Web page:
Queen Elizabeth Joins Video Call With The Queen's Commonwealth Trust 'To Discuss Their Remarkable Work' — Watch

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Source: MEGA

Jul. 16 2021, Published 2:00 p.m. ET

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Business as usual! Queen Elizabeth looked like she had a lovely conversation with the Queen’s Commonwealth Trust (QCT) earlier this week — the same charity that Meghan Markle and Prince Harry lost their roles with once they left the royal family.

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"This week, The Queen joined young leaders supported by @queens_commonwealth_trust to discuss their remarkable work. Swipe ⬅️ to hear The Queen talk about the importance of teamwork in delivering vital work in the Commonwealth community, and head to our stories for more from the call," the caption began.

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"🇲🇻 Safaath Ahmed Zahir from the Maldives runs an NGO encouraging women’s political participation, supported by a QCT grant," the message continued. "🇬🇾 Jubilanté Cutting from Guyana helps young people in the Caribbean build skills in digital media & animation. 🇷🇼 Jean d’Amour Mutoni from Rwanda co-founded an enterprise that supports the country’s social entrepreneurs.🇬🇧 Brad Gudger is a two-time cancer survivor and founder of @alike.uk, a charity that aims to combat the loneliness and social isolation many young people with cancer experience though a mobile app. With 60% of the Commonwealth population under 30, the QCT supports young people across The Commonwealth who are driving transformational change in their communities."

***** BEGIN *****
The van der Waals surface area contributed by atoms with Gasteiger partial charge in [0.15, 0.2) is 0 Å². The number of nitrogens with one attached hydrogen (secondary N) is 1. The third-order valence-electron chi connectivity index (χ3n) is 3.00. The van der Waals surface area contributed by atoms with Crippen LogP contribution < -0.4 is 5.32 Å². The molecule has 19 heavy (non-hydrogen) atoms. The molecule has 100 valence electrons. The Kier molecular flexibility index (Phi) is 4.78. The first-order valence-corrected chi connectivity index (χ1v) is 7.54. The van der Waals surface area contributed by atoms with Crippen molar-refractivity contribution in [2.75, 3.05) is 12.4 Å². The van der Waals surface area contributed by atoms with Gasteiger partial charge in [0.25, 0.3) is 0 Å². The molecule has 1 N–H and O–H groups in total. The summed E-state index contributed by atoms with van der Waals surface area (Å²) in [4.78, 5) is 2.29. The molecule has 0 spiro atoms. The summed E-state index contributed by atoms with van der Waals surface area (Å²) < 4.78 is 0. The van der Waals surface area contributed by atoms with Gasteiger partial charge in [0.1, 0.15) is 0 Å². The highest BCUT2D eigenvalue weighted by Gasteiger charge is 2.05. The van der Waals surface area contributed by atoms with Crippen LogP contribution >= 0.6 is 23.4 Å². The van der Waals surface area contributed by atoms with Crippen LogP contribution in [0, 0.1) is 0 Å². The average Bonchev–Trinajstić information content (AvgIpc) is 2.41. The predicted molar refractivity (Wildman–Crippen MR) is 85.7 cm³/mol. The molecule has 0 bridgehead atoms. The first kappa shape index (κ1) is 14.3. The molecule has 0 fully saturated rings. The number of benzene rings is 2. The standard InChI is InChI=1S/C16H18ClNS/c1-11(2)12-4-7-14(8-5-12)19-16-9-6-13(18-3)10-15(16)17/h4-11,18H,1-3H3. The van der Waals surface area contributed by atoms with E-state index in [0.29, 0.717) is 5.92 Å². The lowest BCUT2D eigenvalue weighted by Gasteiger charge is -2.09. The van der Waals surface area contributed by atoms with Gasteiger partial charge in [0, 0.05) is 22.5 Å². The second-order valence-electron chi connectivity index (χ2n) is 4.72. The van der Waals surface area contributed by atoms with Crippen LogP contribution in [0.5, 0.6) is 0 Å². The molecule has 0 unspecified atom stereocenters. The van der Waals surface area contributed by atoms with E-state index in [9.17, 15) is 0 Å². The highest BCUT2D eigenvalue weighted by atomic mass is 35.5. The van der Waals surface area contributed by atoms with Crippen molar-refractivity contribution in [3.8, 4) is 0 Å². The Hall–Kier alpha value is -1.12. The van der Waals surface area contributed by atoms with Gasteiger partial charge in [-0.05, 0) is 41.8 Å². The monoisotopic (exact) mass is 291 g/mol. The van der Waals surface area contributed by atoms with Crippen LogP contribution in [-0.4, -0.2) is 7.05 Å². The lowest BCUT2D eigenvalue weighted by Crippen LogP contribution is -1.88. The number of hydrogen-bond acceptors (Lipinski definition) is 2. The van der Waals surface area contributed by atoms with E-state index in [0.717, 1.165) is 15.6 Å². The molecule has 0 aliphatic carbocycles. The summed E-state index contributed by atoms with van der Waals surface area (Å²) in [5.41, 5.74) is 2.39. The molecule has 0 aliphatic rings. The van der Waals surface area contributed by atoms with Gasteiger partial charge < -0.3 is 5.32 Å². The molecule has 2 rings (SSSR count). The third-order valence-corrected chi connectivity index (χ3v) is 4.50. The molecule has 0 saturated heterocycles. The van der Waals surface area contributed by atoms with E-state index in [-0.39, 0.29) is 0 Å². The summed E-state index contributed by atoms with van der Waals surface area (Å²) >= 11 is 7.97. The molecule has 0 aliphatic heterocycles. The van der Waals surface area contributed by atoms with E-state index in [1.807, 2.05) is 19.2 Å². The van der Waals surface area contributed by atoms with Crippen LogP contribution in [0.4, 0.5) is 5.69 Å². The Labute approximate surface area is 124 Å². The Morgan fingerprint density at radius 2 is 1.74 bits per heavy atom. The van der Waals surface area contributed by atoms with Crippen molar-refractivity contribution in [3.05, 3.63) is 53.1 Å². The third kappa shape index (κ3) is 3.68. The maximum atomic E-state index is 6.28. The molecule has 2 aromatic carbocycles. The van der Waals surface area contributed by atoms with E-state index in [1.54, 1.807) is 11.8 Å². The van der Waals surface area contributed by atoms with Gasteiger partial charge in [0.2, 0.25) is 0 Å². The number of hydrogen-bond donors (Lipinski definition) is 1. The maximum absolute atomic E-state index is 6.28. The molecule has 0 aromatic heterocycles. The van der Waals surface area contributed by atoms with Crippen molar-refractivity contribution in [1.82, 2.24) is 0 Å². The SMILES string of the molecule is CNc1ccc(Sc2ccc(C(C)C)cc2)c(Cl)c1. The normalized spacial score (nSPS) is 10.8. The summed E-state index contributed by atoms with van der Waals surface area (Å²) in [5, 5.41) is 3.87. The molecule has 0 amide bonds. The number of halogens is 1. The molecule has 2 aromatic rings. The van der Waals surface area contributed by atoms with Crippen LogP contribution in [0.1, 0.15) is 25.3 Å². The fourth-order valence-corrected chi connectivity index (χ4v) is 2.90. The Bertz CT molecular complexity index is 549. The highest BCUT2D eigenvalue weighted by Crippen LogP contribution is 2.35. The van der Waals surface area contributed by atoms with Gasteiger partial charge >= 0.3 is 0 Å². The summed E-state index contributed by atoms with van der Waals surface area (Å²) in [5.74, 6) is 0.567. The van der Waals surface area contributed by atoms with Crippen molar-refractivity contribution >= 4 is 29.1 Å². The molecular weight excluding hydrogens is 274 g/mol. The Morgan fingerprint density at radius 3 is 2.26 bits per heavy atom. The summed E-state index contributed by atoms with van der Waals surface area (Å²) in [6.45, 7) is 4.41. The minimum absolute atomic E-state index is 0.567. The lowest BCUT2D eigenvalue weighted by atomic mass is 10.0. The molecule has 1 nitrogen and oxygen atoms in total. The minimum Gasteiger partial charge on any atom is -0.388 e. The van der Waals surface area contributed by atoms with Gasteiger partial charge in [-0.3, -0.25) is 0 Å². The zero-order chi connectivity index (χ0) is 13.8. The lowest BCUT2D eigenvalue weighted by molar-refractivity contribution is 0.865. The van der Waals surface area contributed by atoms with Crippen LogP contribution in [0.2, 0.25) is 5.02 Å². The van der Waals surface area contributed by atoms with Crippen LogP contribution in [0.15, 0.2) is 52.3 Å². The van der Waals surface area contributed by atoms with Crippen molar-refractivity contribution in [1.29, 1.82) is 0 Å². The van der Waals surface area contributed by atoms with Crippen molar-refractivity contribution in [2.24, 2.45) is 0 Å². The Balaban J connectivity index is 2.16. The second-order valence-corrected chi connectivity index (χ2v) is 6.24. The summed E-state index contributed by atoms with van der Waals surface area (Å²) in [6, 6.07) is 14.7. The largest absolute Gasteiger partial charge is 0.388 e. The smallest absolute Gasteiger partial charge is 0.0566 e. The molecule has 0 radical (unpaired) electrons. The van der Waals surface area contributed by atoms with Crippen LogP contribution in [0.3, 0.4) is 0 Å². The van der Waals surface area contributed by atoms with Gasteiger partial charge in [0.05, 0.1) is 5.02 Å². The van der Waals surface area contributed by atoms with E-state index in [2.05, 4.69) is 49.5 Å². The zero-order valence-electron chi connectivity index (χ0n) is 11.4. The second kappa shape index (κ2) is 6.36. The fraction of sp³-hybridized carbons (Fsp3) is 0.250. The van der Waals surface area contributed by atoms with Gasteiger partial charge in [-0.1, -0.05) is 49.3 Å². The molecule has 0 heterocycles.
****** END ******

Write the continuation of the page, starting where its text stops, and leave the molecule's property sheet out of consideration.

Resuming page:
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Of course, people loved seeing the 95-year-old attend to her royal duties. One person wrote, "The hardest working woman ever!! Long Live the Queen!!! ❤️❤️❤️," while another added, "The Queen is as bright as a button for her age 👏👏👏 ❤️."

A third user added, "SOOO cute! 😍😍🔥🔥."

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Despite losing Prince Philip earlier this year, the Queen has put on a brave face — and there's a reason for that.

"The two had often discussed how each would cope without the other at their side, and it boiled down to this: whoever was left should mourn, but not for too long, then enjoy what remained of their life," Richard Kay stated.

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